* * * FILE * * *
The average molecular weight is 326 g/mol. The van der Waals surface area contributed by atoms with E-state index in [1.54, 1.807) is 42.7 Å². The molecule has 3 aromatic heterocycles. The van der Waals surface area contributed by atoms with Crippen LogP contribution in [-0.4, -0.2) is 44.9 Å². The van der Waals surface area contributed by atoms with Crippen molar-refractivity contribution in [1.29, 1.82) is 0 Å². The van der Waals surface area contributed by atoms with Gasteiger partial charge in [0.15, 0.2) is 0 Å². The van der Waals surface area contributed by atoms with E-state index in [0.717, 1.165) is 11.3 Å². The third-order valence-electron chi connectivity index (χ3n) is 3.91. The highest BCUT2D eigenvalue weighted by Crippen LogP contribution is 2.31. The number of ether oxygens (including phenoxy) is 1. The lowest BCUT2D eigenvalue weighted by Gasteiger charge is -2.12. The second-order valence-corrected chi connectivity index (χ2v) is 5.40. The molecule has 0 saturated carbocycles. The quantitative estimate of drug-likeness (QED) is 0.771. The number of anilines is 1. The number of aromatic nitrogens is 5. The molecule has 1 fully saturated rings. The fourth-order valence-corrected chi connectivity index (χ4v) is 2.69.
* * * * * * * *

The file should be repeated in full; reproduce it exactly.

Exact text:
The average molecular weight is 326 g/mol. The van der Waals surface area contributed by atoms with E-state index in [1.54, 1.807) is 42.7 Å². The molecule has 3 aromatic heterocycles. The van der Waals surface area contributed by atoms with Crippen LogP contribution in [-0.4, -0.2) is 44.9 Å². The van der Waals surface area contributed by atoms with Crippen molar-refractivity contribution in [1.29, 1.82) is 0 Å². The van der Waals surface area contributed by atoms with Gasteiger partial charge in [0.15, 0.2) is 0 Å². The van der Waals surface area contributed by atoms with E-state index in [0.717, 1.165) is 11.3 Å². The third-order valence-electron chi connectivity index (χ3n) is 3.91. The highest BCUT2D eigenvalue weighted by Crippen LogP contribution is 2.31. The number of ether oxygens (including phenoxy) is 1. The lowest BCUT2D eigenvalue weighted by Gasteiger charge is -2.12. The second-order valence-corrected chi connectivity index (χ2v) is 5.40. The molecule has 0 saturated carbocycles. The quantitative estimate of drug-likeness (QED) is 0.771. The number of anilines is 1. The number of aromatic nitrogens is 5. The molecule has 1 fully saturated rings. The fourth-order valence-corrected chi connectivity index (χ4v) is 2.69.